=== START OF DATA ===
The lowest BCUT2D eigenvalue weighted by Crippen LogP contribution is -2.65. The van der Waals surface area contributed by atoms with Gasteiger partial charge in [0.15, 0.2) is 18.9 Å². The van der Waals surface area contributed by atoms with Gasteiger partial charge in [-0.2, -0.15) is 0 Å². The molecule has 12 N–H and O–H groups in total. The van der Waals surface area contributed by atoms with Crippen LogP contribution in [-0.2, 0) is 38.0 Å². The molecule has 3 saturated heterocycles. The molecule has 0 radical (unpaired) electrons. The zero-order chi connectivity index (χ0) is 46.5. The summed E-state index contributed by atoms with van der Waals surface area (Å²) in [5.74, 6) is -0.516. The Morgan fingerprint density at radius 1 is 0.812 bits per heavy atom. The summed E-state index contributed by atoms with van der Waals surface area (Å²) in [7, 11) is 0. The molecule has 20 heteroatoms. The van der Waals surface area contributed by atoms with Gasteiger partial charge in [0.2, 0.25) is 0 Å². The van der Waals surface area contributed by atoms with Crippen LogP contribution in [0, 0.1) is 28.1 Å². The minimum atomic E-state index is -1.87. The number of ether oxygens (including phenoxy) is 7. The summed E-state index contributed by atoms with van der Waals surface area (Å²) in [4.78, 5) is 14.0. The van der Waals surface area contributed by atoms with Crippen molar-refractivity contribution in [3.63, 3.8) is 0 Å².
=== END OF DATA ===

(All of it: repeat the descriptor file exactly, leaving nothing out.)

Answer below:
The lowest BCUT2D eigenvalue weighted by Crippen LogP contribution is -2.65. The van der Waals surface area contributed by atoms with Gasteiger partial charge in [0.15, 0.2) is 18.9 Å². The van der Waals surface area contributed by atoms with Gasteiger partial charge in [-0.2, -0.15) is 0 Å². The molecule has 12 N–H and O–H groups in total. The van der Waals surface area contributed by atoms with Crippen LogP contribution in [-0.2, 0) is 38.0 Å². The molecule has 3 saturated heterocycles. The molecule has 0 radical (unpaired) electrons. The zero-order chi connectivity index (χ0) is 46.5. The summed E-state index contributed by atoms with van der Waals surface area (Å²) in [5.74, 6) is -0.516. The Morgan fingerprint density at radius 1 is 0.812 bits per heavy atom. The summed E-state index contributed by atoms with van der Waals surface area (Å²) in [7, 11) is 0. The molecule has 20 heteroatoms. The van der Waals surface area contributed by atoms with Gasteiger partial charge in [0.2, 0.25) is 0 Å². The van der Waals surface area contributed by atoms with Crippen LogP contribution in [0, 0.1) is 28.1 Å². The minimum atomic E-state index is -1.87. The number of ether oxygens (including phenoxy) is 7. The summed E-state index contributed by atoms with van der Waals surface area (Å²) in [4.78, 5) is 14.0. The van der Waals surface area contributed by atoms with Crippen molar-refractivity contribution in [3.63, 3.8) is 0 Å².